After a federally-declared disaster, the U.S. Small Business Administration issues low-interest loans to help homeowners and businesses recover. The agency disbursed over $20 million to Oklahomans following last year’s severe weather outbreak in the central part of the state, so we wanted to look into exactly what it takes to get one of those loans.
In the year since a series of severe storms devastated Central Oklahoma, the U.S. Department of Housing and Urban Development has awarded nearly $146 million to the city of Moore and the state to help with recovery. But so far, only a fraction of that has been spent, and spending the money has turned out to be harder than you’d think.
When federal aid started pouring into the state after last years’ storms, FEMA designated $4 million for hazard mitigation – a tool used to protect communities from future severe weather through things like storm shelters. But the communities you’d think might receive this kind of money sometimes don’t.
The tornadoes and storms that devastated Oklahoma and killed 34 last year triggered the release of tens of millions of dollars in federal and state aid that will keep flowing for years.
To date, the federal government has approved up to $257 million in disaster assistance of various kinds to help re build damage and help victims of the winds and flooding that struck between May 18 and June 2, 2013, and to mitigate future risks.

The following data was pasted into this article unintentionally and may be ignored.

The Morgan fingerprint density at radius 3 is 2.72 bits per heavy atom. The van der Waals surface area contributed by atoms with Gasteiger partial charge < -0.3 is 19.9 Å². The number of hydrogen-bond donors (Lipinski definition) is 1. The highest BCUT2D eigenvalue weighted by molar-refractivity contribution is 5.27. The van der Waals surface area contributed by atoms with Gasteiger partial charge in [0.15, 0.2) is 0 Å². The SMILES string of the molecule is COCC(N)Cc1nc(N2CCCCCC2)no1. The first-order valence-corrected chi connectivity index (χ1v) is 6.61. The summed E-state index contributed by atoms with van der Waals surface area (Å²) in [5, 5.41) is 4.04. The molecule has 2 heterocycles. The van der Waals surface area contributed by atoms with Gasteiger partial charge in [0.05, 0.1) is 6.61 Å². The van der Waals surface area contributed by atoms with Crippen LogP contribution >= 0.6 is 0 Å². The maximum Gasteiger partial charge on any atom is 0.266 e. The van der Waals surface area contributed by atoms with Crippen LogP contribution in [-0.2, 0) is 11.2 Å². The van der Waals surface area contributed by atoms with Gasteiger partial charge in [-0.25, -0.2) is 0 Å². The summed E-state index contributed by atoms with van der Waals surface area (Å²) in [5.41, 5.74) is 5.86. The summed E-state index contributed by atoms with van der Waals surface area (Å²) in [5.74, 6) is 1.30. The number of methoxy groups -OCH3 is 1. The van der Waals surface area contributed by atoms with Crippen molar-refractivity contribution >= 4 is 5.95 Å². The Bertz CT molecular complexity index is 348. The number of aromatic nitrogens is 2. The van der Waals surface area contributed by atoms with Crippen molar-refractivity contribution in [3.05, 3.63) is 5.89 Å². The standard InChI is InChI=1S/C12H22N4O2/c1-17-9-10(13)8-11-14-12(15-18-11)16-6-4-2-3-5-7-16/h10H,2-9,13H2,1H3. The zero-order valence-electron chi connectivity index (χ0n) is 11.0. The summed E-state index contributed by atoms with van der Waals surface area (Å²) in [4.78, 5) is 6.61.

The state has contributed an additional $10.5 million, and private insurers are paying about $1.1 billion. Charities also have pumped in aid.
The relief aid stemming from Disaster No. 4117, as it is called by the Federal Emergency Management Agency, is arriving through several channels, heading ultimately to state and local agencies, contractors, businesses and individuals.
Some Oklahoma farmers say there's "cautious optimism" that patchy rains this summer will make a dent in the drought afflicting much of the state and help save crops and cattle.
But they concede conditions could change quickly, like they did last year when Oklahoma settled back into the oppressive heat of the summer months. Crops wilted and hay shortages were prevalent across a large swath of the state.
Tim Bartram, with the Oklahoma Wheat Growers Association, says if periodic rains suddenly dry up, many farmers will be left with a familiar picture from last season.